Wednesday, August 3, 2011

Judging Others Against Our Own Strengths

•  I'm poor at mechanical stuff. A friend who's good at nothing BUT mechanical stuff has to fight to remember I'm not a total idiot. I have to keep reminding him he doesn't need to speak slowly to me.

•  A fellow SIGA investor has testily cut off all communication. He's expert in pill production, and I said something ignorant on that topic, causing him to conclude that I'm not so smart, after all.

•  Most jazz musicians feel superior to the general public because they can improvise whereas others can't. The fact that most people have no interest in that skill matters little.

•  If you worked for twenty years learning to balance 200 quarters on your elbow, you'd cluck your tongue at everyone's laughably uncultivated sense of elbow balance.

Most grown-ups lack a crucial awareness every child has: that human society is an aggregation of specialties. The pilot doesn't need to know how to repair computers, because there are people for that. We can be proud of our talents and abilities, but everyone's got one.

But something about human nature makes adults irrationally judge others against our own strengths. It's a sort of selfishness ("I'm a master carpenter! Pay me, helpless shlub, and I will deign to build your house!"), and it runs in opposition to the drive toward sharing ("Hey, I build houses. You slice meat. I pay, you pay...and together, it all works!"). Which is interesting, because any economic system could be seen as massive competition or as massive sharing. They are absolutely both at the same time, but people fix their perspectives on one view or the other. And isn't that the entire socio/economic/political schism, right there? Two perspectives on the very same result - a unified field theory encompassing both Karl Marx and Ayn Rand!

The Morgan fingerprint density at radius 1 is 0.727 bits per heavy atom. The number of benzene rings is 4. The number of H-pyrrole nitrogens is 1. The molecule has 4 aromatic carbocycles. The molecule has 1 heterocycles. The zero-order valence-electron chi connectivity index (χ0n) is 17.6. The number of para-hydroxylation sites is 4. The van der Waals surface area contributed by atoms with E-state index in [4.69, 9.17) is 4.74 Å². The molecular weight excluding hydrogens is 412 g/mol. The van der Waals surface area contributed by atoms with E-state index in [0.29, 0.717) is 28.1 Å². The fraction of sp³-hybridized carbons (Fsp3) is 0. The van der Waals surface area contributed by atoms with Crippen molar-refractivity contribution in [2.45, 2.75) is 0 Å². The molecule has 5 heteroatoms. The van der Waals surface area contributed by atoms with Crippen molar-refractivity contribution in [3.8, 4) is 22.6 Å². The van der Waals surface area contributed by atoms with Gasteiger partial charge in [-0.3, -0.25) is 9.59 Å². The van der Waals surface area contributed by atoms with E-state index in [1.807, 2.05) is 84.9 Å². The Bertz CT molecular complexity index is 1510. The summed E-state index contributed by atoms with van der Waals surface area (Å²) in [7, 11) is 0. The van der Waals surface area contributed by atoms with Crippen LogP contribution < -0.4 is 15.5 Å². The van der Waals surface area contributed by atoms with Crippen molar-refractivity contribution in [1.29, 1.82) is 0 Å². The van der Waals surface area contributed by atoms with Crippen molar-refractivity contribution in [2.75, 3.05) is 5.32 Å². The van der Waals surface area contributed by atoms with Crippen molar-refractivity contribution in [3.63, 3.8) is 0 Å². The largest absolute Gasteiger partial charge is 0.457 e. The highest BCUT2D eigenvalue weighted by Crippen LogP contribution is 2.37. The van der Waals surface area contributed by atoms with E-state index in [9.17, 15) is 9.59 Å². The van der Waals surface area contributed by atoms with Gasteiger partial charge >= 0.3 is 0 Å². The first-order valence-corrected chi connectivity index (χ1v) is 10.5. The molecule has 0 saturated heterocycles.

People with "fun" professions (cupcake bakers, toymakers, comedians, jazz musicians, food critics, etc.) tend to be miserable bastards who are no fun at all to be around. Truck mechanics and sewer workers tend to be much more fun and well-adjusted. I think it's because they are a little more cognizant of the notion of trades and specialties. People with sexier-seeming skills assume others envy their particular fortes - and are therefore inferior to them. Which makes such people miserable bastards who are no fun to be around.

You may want to read a related previous article about "Vocation and Identity".

UPDATE: Einstein said it earlier...and better.

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